The history of frozen yogurt, or “frogurt”, as it is popularly known in some parts of the world, can be traced back to thousands of years. There are descriptions in the ancient Roman literature about the time when Emperor Nero (37-68 AD) was treated to wines and fruits that were chilled with frozen snow. But the Asian water ices were introduced to Italy in the 13th century by Marco Polo. In no time, these frozen desserts gained popularity throughout Europe and by the 18th century, ice cream was introduced to the United States.
When frozen yogurt was initially introduced to the American market in the 1970s, it was a dismal failure, with consumers complaining that it tasted too much like, well, frozen yogurt. It really wasn’t anyone’s fault though, because by that time the American market was rife with a plethora of ice cream flavors and styles. Undaunted, frozen dessert was reintroduced in the early 1980s, and the health conscious took to it like fish to water because of its touted “nutritional value”. By then, it had moved on from just being served in boring cups; it was also being served in waffles, banana splits, with toppings and also in cones.
Flavor enthusiasts gushed about its tanginess and the depth in flavor, and soon enough, frozen yogurt was the dessert of choice for summers.
Frozen yogurt gained immense popularity because it was promoted as a health product, and still has the same status. But if you have scoffed that it is just yogurt that has seen the insides of a deep freezer, you are mistaken.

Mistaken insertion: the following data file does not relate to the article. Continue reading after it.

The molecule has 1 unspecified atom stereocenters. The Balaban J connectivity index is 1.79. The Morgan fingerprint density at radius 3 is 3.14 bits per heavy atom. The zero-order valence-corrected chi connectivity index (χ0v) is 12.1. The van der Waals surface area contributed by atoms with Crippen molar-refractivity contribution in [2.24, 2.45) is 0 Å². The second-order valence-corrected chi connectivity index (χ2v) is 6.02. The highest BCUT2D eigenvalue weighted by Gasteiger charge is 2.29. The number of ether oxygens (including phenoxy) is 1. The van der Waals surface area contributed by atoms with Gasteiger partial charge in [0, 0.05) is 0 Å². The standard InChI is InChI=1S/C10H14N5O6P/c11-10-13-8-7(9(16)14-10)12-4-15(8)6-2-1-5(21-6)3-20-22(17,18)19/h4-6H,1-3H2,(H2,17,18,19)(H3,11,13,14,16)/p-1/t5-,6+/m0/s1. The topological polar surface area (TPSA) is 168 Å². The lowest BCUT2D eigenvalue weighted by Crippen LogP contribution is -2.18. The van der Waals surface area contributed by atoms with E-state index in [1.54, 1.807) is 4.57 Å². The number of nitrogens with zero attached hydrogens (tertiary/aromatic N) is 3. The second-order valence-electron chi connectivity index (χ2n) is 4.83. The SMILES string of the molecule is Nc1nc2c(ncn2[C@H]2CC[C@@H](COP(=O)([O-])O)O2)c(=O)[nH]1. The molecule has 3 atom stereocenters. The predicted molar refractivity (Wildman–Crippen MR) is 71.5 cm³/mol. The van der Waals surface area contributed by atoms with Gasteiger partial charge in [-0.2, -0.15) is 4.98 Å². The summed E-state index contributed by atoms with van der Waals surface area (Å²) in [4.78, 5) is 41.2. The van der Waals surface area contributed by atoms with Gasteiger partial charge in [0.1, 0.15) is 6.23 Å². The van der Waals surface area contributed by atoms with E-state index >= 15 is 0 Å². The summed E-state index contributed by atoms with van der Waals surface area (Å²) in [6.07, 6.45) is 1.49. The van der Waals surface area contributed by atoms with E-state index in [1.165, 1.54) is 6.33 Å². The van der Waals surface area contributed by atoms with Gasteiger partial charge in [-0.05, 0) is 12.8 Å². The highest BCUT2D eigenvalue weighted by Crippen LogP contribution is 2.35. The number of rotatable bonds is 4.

What makes yogurt different from ice cream is that instead of cream, it is made from milk. The main ingredients that go into the making of a frozen yogurt are simple enough: milk, “good bacteria” or yogurt cultures, and sugar. They also contain emulsifiers, gelatin and flavors to improve their texture and taste.
Milk and sugar are mixed together and pasteurized to kill any harmful bacteria, and yogurt cultures are added to the mix and put aside for as long as 5 hours. This mix is then frozen. This is a simplified version of how frozen yogurt is made and we will see some recipes in detail later in the article.
How nutritious is the yogurt depends upon the kind of ingredients that are used in it. If it has been prepared with non-fat milk, it will have a lower fat content, when you compare it with yogurt made with full-cream milk. Similarly, all the other condiments and sugar will add extra nutrition, fat and calories.
Typically, 100 grams of frozen yogurt will have 128 calories, 3-4 grams of protein, 4-5 grams of fat, up to 23-24 grams of carbs and vitamins A and C, calcium and iron and no fiber. Most of these products declare the nutritional value and contents on the back of the pack because they are required to do so by law. But also bear in mind that all frozen yogurts are not created equal and ingredients will differ from manufacturer to manufacturer.
So, if you are trying to cut back on calories, you should make the switch from ice cream to yogurt because it certainly has lesser calories.
Compared with other frozen desserts such as ice cream, frozen yogurts offer health benefits. They contain lower levels of lactose, have beneficial bacteria and nutrients, and lower calories compared with ice cream.